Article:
Sunday, August 21, 2011

Education Reform as Politics as Usual

Few things upset conservatives as much as unions and school reform.  Put those two variables together and you end up with a fight in your hands.  This is why I found Sarah Mosle's recent review in the New York Times so maddeningly frustrating.  She was reviewing Steven Brill's Inside the Fight to Fix America's Schools.  As Mosle underscores, Brill is not a big fan of teachers unions, which he blames for all that ails public education in the United States.  

The frustration stems not from Mosle's conclusion that "his case is not airtight, and reasonable doubts remain about his subjects’ prescriptions for reform."  Such can -- and must -- be expected from so complex and sensitive a topic.  One need not be a fan or critic of unions to know that they are neither solely responsible for all that ails in public education nor all that is good about them.  They reside in the gray area where most difficult issues reside.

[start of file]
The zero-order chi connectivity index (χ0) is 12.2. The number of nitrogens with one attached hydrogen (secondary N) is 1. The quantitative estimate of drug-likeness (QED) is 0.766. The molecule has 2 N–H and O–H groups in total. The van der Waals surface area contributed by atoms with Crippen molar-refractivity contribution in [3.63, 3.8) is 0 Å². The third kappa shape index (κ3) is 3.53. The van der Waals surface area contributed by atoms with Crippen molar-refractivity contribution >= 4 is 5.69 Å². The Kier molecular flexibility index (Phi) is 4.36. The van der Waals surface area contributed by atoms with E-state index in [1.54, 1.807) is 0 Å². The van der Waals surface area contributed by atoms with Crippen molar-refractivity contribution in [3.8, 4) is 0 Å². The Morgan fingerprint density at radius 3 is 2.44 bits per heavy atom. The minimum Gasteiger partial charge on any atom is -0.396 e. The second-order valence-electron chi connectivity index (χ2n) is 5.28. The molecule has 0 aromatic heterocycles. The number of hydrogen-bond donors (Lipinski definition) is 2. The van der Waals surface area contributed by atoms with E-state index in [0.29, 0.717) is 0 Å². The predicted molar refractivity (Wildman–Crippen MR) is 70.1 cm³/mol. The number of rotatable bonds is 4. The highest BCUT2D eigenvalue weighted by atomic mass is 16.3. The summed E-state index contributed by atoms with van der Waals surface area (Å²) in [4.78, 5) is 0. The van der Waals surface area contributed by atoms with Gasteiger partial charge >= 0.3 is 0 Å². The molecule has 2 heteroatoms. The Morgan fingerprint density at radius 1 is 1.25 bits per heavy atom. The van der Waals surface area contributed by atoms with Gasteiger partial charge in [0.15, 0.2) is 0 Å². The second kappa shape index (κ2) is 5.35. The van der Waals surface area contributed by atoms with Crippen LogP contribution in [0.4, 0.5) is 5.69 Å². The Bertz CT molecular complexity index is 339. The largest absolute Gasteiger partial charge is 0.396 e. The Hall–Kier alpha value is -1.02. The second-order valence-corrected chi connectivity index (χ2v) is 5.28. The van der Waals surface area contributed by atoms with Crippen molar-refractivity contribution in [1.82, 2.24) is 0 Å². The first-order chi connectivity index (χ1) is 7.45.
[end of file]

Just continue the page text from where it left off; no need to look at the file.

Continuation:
Instead, it appears that Brill chose instead to take sides, even when the evidence far from warranted it.  Even worse,supportive evidence was given extensive discussion, whereas research that runs contrary to his thesis is referred to "obliquely" and "in half a sentence," or else it is altogether ignored. Brill clearly had an agenda, and fair-minded reporting was not it.

This reminds me of our political culture, and the inability of those in positions of influence to work together towards common goals.  Hence the frustration: education reform, not to mention the national debt or the economy, affirmative action or majority-minority district, are serious, and seriously difficult, questions.  

Until the grown ups in the room begin to treat these questions accordingly, we will remain in the morass we find ourselves today.

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